Walking, too, is becoming increasingly difficult: Matthew uses a wheelchair when he's out, and Michael is finding walking more and more of a struggle. "I took him to the supermarket the other day, and I felt this big hand reaching out for mine," says Tony sadly. "So we walked around hand in hand: we got a few stares, but if it's what he needs to do, it's what we're doing."
The boys have been called the "Benjamin Button brothers", after the F Scott Fitzgerald character who is born as an old man and grows up to be a child. But Christine says the analogy is upsetting. "For one thing, they're not getting smaller – there's no return to them being cute little boys, they're big strong men – and that presents a quite different set of problems," she says.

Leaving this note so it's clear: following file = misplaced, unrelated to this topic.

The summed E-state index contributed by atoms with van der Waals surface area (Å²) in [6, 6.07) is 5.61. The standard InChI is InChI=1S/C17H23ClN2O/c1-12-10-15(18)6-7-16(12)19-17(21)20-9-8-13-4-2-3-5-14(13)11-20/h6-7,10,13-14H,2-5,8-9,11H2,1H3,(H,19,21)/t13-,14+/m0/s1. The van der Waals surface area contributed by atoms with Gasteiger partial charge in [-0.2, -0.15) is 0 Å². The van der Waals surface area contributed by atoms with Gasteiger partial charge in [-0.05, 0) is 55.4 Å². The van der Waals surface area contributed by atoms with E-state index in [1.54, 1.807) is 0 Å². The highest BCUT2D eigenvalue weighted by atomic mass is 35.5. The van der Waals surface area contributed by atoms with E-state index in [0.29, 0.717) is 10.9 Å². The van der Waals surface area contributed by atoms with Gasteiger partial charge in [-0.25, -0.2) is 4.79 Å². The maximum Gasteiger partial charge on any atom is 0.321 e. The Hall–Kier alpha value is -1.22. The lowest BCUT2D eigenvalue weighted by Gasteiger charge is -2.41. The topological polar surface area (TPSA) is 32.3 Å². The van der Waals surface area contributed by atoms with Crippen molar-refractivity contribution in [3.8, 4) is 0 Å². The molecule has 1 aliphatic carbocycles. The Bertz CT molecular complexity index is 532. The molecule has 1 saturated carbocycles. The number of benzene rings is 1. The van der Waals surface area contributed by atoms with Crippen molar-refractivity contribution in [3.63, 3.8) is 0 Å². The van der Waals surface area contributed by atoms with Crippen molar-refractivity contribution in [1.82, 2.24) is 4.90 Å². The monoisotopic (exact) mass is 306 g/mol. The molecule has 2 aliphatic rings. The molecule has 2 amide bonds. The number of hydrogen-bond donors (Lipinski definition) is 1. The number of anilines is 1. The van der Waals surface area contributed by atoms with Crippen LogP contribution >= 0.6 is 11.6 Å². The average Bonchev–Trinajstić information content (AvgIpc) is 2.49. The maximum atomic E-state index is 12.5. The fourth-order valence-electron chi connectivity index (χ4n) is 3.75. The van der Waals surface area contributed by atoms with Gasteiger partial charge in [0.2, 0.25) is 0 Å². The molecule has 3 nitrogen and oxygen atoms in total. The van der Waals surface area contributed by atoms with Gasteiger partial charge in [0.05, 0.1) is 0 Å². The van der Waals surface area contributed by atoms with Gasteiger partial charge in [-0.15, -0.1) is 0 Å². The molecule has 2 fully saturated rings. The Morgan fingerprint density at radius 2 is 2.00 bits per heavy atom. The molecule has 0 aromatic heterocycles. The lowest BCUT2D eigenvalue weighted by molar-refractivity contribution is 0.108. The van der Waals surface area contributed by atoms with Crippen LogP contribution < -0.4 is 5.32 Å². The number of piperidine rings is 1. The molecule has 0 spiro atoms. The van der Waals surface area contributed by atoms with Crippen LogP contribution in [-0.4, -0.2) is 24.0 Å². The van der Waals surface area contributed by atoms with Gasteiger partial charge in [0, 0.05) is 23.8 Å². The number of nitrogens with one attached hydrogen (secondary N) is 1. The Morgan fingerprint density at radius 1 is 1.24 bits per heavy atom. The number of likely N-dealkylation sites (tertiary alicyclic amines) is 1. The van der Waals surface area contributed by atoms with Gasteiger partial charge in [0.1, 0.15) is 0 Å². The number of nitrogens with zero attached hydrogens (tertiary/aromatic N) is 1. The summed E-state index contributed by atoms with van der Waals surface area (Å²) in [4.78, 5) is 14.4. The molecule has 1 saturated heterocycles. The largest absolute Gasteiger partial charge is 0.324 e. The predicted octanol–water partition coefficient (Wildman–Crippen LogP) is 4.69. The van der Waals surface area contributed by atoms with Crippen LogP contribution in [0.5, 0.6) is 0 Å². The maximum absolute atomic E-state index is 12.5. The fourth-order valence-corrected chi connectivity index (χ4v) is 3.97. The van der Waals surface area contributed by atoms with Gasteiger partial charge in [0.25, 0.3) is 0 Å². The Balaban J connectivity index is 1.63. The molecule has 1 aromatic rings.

Most tragically of all, there are occasions when her sons – especially Michael – are all too aware of their situation. "There are times when they know what they had, they know they were once normal adults with normal lives," says 
Christine. "They're aware of what it is they're losing." She and Tony, she says, are aware that both their sons might die before they do. "My biggest fear is that they'll outlive us, because it would be terrible to think of them having to survive without us," she says. "But I don't know how we'll begin to deal with losing them."
One of the few things that make them happy, these days, is being around children – at a family event in the summer, says Christine, they enjoyed splashing around in the paddling pool and playing with a water gun. They don't get much chance to mix with children – although, in a sad twist of fate, Matthew recently became a grandfather when Lydia gave birth to a son called Zachery. "She brought him over to meet us, but it was very hard all round," says Christine. "Matthew loved him, and he knows he's his grandson – but in some ways he seemed more like a slightly older brother. It all feels so wrong – this is so absolutely not how anyone's life should ever be."